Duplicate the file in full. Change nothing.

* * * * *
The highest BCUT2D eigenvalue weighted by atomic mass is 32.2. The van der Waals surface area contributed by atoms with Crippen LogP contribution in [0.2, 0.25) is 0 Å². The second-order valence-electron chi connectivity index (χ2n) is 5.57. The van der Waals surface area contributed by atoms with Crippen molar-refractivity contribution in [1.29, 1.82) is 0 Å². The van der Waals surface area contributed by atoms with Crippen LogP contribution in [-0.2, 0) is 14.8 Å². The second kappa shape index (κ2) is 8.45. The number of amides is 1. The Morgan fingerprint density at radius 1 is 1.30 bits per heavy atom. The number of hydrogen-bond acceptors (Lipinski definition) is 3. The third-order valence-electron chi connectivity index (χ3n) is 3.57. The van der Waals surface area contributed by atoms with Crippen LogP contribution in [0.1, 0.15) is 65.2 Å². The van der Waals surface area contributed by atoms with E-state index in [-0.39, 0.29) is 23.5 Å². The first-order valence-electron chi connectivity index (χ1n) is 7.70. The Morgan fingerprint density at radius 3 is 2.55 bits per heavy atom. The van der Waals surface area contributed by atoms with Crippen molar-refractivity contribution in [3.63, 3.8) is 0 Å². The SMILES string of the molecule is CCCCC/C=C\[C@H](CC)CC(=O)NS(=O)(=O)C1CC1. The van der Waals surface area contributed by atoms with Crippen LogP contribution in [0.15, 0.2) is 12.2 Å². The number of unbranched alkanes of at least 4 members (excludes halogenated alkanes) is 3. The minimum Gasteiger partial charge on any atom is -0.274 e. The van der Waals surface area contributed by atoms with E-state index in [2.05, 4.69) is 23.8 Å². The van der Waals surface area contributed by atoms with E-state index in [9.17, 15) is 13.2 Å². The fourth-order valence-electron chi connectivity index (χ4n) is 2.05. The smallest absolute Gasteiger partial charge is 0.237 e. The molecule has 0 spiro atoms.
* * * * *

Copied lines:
The highest BCUT2D eigenvalue weighted by atomic mass is 32.2. The van der Waals surface area contributed by atoms with Crippen LogP contribution in [0.2, 0.25) is 0 Å². The second-order valence-electron chi connectivity index (χ2n) is 5.57. The van der Waals surface area contributed by atoms with Crippen molar-refractivity contribution in [1.29, 1.82) is 0 Å². The van der Waals surface area contributed by atoms with Crippen LogP contribution in [-0.2, 0) is 14.8 Å². The second kappa shape index (κ2) is 8.45. The number of amides is 1. The Morgan fingerprint density at radius 1 is 1.30 bits per heavy atom. The number of hydrogen-bond acceptors (Lipinski definition) is 3. The third-order valence-electron chi connectivity index (χ3n) is 3.57. The van der Waals surface area contributed by atoms with Crippen LogP contribution in [0.1, 0.15) is 65.2 Å². The van der Waals surface area contributed by atoms with E-state index in [-0.39, 0.29) is 23.5 Å². The first-order valence-electron chi connectivity index (χ1n) is 7.70. The Morgan fingerprint density at radius 3 is 2.55 bits per heavy atom. The van der Waals surface area contributed by atoms with Crippen molar-refractivity contribution in [3.63, 3.8) is 0 Å². The SMILES string of the molecule is CCCCC/C=C\[C@H](CC)CC(=O)NS(=O)(=O)C1CC1. The van der Waals surface area contributed by atoms with Crippen LogP contribution in [0.15, 0.2) is 12.2 Å². The number of unbranched alkanes of at least 4 members (excludes halogenated alkanes) is 3. The minimum Gasteiger partial charge on any atom is -0.274 e. The van der Waals surface area contributed by atoms with E-state index in [2.05, 4.69) is 23.8 Å². The van der Waals surface area contributed by atoms with E-state index in [9.17, 15) is 13.2 Å². The fourth-order valence-electron chi connectivity index (χ4n) is 2.05. The smallest absolute Gasteiger partial charge is 0.237 e. The molecule has 0 spiro atoms.